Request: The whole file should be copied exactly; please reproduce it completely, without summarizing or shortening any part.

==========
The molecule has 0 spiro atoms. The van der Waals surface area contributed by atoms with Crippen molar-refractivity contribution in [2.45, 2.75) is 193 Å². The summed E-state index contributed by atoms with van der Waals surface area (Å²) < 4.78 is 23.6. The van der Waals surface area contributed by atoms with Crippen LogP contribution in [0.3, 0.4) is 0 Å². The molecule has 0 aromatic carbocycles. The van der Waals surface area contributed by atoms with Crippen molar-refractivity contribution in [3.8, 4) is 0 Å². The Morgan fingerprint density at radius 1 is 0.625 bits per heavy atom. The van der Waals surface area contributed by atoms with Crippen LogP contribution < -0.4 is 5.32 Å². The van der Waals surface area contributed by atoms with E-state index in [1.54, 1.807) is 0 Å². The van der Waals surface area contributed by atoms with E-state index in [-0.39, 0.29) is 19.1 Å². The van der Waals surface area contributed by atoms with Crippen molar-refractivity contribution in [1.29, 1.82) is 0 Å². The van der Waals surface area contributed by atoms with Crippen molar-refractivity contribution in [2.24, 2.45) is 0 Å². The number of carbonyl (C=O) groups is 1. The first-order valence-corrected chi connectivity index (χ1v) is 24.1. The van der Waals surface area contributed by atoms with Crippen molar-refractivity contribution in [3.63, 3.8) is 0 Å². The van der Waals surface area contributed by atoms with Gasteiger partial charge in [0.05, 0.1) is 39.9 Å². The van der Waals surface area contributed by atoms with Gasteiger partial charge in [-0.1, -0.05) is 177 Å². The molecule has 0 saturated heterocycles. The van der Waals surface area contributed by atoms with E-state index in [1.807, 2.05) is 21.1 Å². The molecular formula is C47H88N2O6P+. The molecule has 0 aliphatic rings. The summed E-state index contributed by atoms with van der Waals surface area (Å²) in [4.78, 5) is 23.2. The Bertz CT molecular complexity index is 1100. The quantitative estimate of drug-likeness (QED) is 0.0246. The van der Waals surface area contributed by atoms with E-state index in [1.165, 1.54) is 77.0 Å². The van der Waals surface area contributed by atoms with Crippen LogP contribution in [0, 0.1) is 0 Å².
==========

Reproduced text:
The molecule has 0 spiro atoms. The van der Waals surface area contributed by atoms with Crippen molar-refractivity contribution in [2.45, 2.75) is 193 Å². The summed E-state index contributed by atoms with van der Waals surface area (Å²) < 4.78 is 23.6. The van der Waals surface area contributed by atoms with Crippen LogP contribution in [0.3, 0.4) is 0 Å². The molecule has 0 aromatic carbocycles. The van der Waals surface area contributed by atoms with Crippen molar-refractivity contribution in [3.8, 4) is 0 Å². The Morgan fingerprint density at radius 1 is 0.625 bits per heavy atom. The van der Waals surface area contributed by atoms with Crippen LogP contribution < -0.4 is 5.32 Å². The van der Waals surface area contributed by atoms with E-state index in [1.54, 1.807) is 0 Å². The van der Waals surface area contributed by atoms with E-state index in [-0.39, 0.29) is 19.1 Å². The van der Waals surface area contributed by atoms with Crippen molar-refractivity contribution in [1.29, 1.82) is 0 Å². The van der Waals surface area contributed by atoms with Crippen molar-refractivity contribution in [2.24, 2.45) is 0 Å². The number of carbonyl (C=O) groups is 1. The first-order valence-corrected chi connectivity index (χ1v) is 24.1. The van der Waals surface area contributed by atoms with Crippen molar-refractivity contribution in [3.63, 3.8) is 0 Å². The van der Waals surface area contributed by atoms with Gasteiger partial charge in [0.05, 0.1) is 39.9 Å². The van der Waals surface area contributed by atoms with Gasteiger partial charge in [-0.1, -0.05) is 177 Å². The molecule has 0 saturated heterocycles. The van der Waals surface area contributed by atoms with E-state index in [1.807, 2.05) is 21.1 Å². The molecular formula is C47H88N2O6P+. The molecule has 0 aliphatic rings. The summed E-state index contributed by atoms with van der Waals surface area (Å²) in [4.78, 5) is 23.2. The Bertz CT molecular complexity index is 1100. The quantitative estimate of drug-likeness (QED) is 0.0246. The van der Waals surface area contributed by atoms with E-state index in [1.165, 1.54) is 77.0 Å². The van der Waals surface area contributed by atoms with Crippen LogP contribution in [0, 0.1) is 0 Å².